Greg Hawkins (James Gregory Hawkins, if you’re an official government document), of Pell City Alabama, died in Sacramento on Saturday, December 18, 2021, around lunchtime, which was a real shame because Greg hated missing a meal (he was proper Southern, after all). He was 65.
Greg was a devoted husband to Jan (he famously said “I woo” in 1981 during their nuptials) with whom he was married for 40 years, and father to Maggie and Mollie, whom he used to get great joy out of embarrassing at Wal-Mart by placing souvenir bicycle name plates on his forehead and singing songs for everyone within a hundred-foot radius to enjoy (though he admitted later in life that he had “a voice for print and a face for radio.”) Greg taught his daughters to appreciate the finer things in life, such as food (he grilled a mean steak), music, and safe driving techniques (head on a swivel!). He never hesitated to find the humor in any situation and made everyone around him laugh. Greg was just funny that way.
He was deeply passionate about many things throughout his life, and a very gifted saxophonist (the answer is yes: he was better than Kenny G). Music was his first love, and his playing was a mixture of classical technique and “hillbilly bebop.” He was a proud Jacksonville State University Marching Southerner alum with a classical saxophone degree. He went on to teach beginner band in a variety of schools in Alabama, and continued to do so near Sacramento, California. Ultimately, Greg dedicated himself to the art of improvisation. He played on many recording sessions and toured the United States and most of Eastern Europe playing Christian music. He committed himself to a life of love and creativity and inspired everyone around him to always follow their passions.
Greg also appreciated the fine art of piddling, watching college football, drinking black coffee (no coffee cup lids, because those are for sissies, and Maxwell House is fine, thanks), reading novels, and watching funny movies or reruns of The Andy Griffith Show with Jan. He rarely met a food he didn’t like, except liver and onions. Don’t even get him started on liver and onions. He disliked bad drivers, snooty people, and anyone talking or breathing too loudly or making any noise of any kind if a saxophone started playing on the television, radio, or far-off distance, to which he would hold up a hand and say a word simply described as, “TCHSH!”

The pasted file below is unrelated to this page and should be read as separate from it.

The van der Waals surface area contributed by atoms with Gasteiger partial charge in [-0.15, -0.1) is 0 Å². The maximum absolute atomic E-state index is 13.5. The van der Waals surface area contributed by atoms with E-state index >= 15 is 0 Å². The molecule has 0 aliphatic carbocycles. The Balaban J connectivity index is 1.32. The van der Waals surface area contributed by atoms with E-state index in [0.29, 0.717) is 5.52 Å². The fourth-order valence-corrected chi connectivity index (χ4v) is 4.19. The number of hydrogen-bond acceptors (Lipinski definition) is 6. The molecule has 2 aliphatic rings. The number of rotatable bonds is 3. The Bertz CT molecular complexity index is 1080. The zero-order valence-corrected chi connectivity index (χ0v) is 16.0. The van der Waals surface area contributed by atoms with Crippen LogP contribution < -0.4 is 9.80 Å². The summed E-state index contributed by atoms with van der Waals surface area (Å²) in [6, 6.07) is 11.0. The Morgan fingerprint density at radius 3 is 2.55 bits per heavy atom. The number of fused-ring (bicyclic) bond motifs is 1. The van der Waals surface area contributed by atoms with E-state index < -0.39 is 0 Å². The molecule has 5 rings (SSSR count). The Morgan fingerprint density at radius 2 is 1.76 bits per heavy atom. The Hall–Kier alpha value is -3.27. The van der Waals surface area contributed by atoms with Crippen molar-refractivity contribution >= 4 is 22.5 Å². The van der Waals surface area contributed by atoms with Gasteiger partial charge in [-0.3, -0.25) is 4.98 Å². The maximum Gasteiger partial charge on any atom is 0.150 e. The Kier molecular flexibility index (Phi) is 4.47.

Besides his main squeeze Jan, Greg is survived by daughter Maggie and son-in-law Xavier, their three children Diego, Sophie, and Stella; his daughter Mollie and son-in-law Todd, and their dog Gus, who was a great friend to Greg’s beloved dog and companion, Pepper. He also leaves behind mother Sue Brown, sister Cindy Rich, mother-in-law Ruby J. Clinkscales, sister-in-law Joanie Davis, brother-in-law Larry Davis Sr. and their children. He is preceded in death by his brother Christopher Hawkins and his wonderful grandmother, Clara Griffin Sims, grandfather James Sims, and father-in-law Ernest M. Clinkscales.
The family plans to hold a celebration of life in Greg’s honor in the spring in Alabama. In lieu of flowers, please consider ordering a copy of Greg’s Christmas album, which he released in November 2021, Emmanuel (https://greghawkins.hearnow.com/). Grab a cup of coffee and enjoy listening to it, as he said it was his life’s best work. Have a big slurp of coffee during the last song, “Go Shout It from the Mountain,” which Greg himself described as his “Elvis has left the building ending.”
Heaven just earned itself one heck of a saxophone player. They’re having a large time.
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